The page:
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Family portrait with three children on the beach

Life is unpredictable and a world is naturally shaken up a bit when a baby is born. We had expected to experience some measure of unpredictability with our first child. However, when our daughter, Zoe, was born in the Fall of 2003 we knew our lives were going to change in a way we had never prepared. In some ways prenatal screening had prepared us for the physical differences in our child born with a significant cleft lip and palate. We did our research and knew the surgeries she would need would be extensive along with the feeding obstacles and we were ready for that challenge. However, we were unprepared for some of the additional diagnoses that came along the way. In the hospital she was diagnosed with a coloboma in her right eye which would lead to patching for years, and she was given “hard of hearing diagnoses” when she failed her newborn screening exam 3 times. Around the age of 18 months it was apparent that Zoe was experiencing some further delays and we went for more evaluations. Between the ages of 2-5 she was further diagnosed with fine/gross developmental delays, growth hormone restriction, cognitive delays, and autism. In 2012 we topped off her diagnoses with ADD! Those are a lot of diagnoses for one little kid…and family!

Figuring out which condition to “tackle” first has always been a struggle because they all interconnect so much! Thankfully, due to the multiple diagnoses, we had multiple support systems in place through 9 East (formally Vermont Center of Deaf and HOH), children with Special Health Needs Cleft Palate clinic, and the Vermont Family Network’s CIS-EI program. We struggled to balance all the different facets of life – between changing jobs, growing family (adding 2 more kiddos into the fold), scheduling her intense programming, multiple doctor appointments, and surgeries into our weeks, learning sign language, and trying to give Zoe the support she needed. At times it was hard to stay SANE!  (Although to be honest, ALL parents lose their minds to some degree, so that’s not totally to blame on the special kiddo….)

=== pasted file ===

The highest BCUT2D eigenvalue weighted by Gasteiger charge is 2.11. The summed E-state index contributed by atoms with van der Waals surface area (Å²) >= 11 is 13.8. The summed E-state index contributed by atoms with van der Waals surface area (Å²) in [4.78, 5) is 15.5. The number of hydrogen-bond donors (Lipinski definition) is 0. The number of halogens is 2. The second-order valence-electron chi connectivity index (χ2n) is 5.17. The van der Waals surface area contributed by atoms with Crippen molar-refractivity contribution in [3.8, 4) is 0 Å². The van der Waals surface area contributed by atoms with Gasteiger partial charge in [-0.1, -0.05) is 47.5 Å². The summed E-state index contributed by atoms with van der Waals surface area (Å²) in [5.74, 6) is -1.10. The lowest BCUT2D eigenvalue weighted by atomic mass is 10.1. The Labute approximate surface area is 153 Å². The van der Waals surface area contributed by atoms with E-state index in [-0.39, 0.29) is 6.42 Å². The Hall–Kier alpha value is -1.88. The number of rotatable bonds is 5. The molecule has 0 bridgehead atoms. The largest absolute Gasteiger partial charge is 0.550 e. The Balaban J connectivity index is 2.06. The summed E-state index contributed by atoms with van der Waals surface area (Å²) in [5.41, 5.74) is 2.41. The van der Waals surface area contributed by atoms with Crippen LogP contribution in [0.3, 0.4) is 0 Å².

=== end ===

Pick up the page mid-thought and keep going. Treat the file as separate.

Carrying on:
During the elementary school years our family was feeling the need to figure out how to function in a school with an IEP and juggle the huge team that surrounded our child. We wanted to move forward as a team with the school and found ourselves struggling to communicate effectively. We reached out to VFN and found yet ANOTHER invaluable resource to help educate us on the education system. We received some helpful guidance, insight, and legal rights awareness that was game changing for our family. We were given another language to build on the divides we felt at school and help us connect in a team-oriented fashion.

Our family has been so enriched by the connections we have made at VFN. I value their mission and their desire to help families who are struggling with the “hard sides of special”.  Through their pursuit of further educating, I have been able to share our story.  Speaking to young students pursuing their dream to become doctors, nurses, speech and language pathologists, audiologists, special educators, teachers, and many more has given me the opportunity to share what I have learned on our journey. It’s one of my greatest privileges to share a bit of our story to help educate others.

Vermont Family Network Annual Report 2018

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